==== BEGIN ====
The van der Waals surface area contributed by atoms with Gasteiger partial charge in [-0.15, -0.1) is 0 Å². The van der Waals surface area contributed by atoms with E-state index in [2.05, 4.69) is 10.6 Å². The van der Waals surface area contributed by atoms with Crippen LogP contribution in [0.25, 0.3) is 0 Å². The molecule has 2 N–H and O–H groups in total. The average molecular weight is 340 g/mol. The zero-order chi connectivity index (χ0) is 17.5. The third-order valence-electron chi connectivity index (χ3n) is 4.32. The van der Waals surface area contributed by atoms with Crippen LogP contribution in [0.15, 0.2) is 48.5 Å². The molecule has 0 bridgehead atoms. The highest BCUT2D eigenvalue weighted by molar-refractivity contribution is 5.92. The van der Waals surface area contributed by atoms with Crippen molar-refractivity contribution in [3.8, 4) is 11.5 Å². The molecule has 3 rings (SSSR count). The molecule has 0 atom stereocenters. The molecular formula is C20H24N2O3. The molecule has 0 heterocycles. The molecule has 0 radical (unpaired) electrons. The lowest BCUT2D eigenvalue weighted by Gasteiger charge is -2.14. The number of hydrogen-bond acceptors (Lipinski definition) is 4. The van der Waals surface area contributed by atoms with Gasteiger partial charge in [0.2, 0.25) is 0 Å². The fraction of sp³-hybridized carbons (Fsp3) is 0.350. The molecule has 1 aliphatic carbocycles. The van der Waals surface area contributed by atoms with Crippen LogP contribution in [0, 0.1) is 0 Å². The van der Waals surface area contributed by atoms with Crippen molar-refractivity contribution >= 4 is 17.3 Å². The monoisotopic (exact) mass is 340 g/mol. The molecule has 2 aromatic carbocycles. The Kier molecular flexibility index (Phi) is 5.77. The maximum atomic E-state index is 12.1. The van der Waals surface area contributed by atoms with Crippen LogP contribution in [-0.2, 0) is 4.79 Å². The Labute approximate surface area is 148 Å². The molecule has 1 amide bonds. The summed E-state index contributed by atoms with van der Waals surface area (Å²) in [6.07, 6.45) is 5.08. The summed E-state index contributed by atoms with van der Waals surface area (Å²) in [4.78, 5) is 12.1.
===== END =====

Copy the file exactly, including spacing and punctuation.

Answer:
The van der Waals surface area contributed by atoms with Gasteiger partial charge in [-0.15, -0.1) is 0 Å². The van der Waals surface area contributed by atoms with E-state index in [2.05, 4.69) is 10.6 Å². The van der Waals surface area contributed by atoms with Crippen LogP contribution in [0.25, 0.3) is 0 Å². The molecule has 2 N–H and O–H groups in total. The average molecular weight is 340 g/mol. The zero-order chi connectivity index (χ0) is 17.5. The third-order valence-electron chi connectivity index (χ3n) is 4.32. The van der Waals surface area contributed by atoms with Crippen LogP contribution in [0.15, 0.2) is 48.5 Å². The molecule has 0 bridgehead atoms. The highest BCUT2D eigenvalue weighted by molar-refractivity contribution is 5.92. The van der Waals surface area contributed by atoms with Crippen molar-refractivity contribution in [3.8, 4) is 11.5 Å². The molecule has 3 rings (SSSR count). The molecule has 0 atom stereocenters. The molecular formula is C20H24N2O3. The molecule has 0 heterocycles. The molecule has 0 radical (unpaired) electrons. The lowest BCUT2D eigenvalue weighted by Gasteiger charge is -2.14. The number of hydrogen-bond acceptors (Lipinski definition) is 4. The van der Waals surface area contributed by atoms with Gasteiger partial charge in [0.2, 0.25) is 0 Å². The fraction of sp³-hybridized carbons (Fsp3) is 0.350. The molecule has 1 aliphatic carbocycles. The van der Waals surface area contributed by atoms with Crippen LogP contribution in [0, 0.1) is 0 Å². The van der Waals surface area contributed by atoms with Crippen molar-refractivity contribution >= 4 is 17.3 Å². The monoisotopic (exact) mass is 340 g/mol. The molecule has 2 aromatic carbocycles. The Kier molecular flexibility index (Phi) is 5.77. The maximum atomic E-state index is 12.1. The van der Waals surface area contributed by atoms with Crippen LogP contribution in [-0.2, 0) is 4.79 Å². The Labute approximate surface area is 148 Å². The molecule has 1 amide bonds. The summed E-state index contributed by atoms with van der Waals surface area (Å²) in [6.07, 6.45) is 5.08. The summed E-state index contributed by atoms with van der Waals surface area (Å²) in [4.78, 5) is 12.1.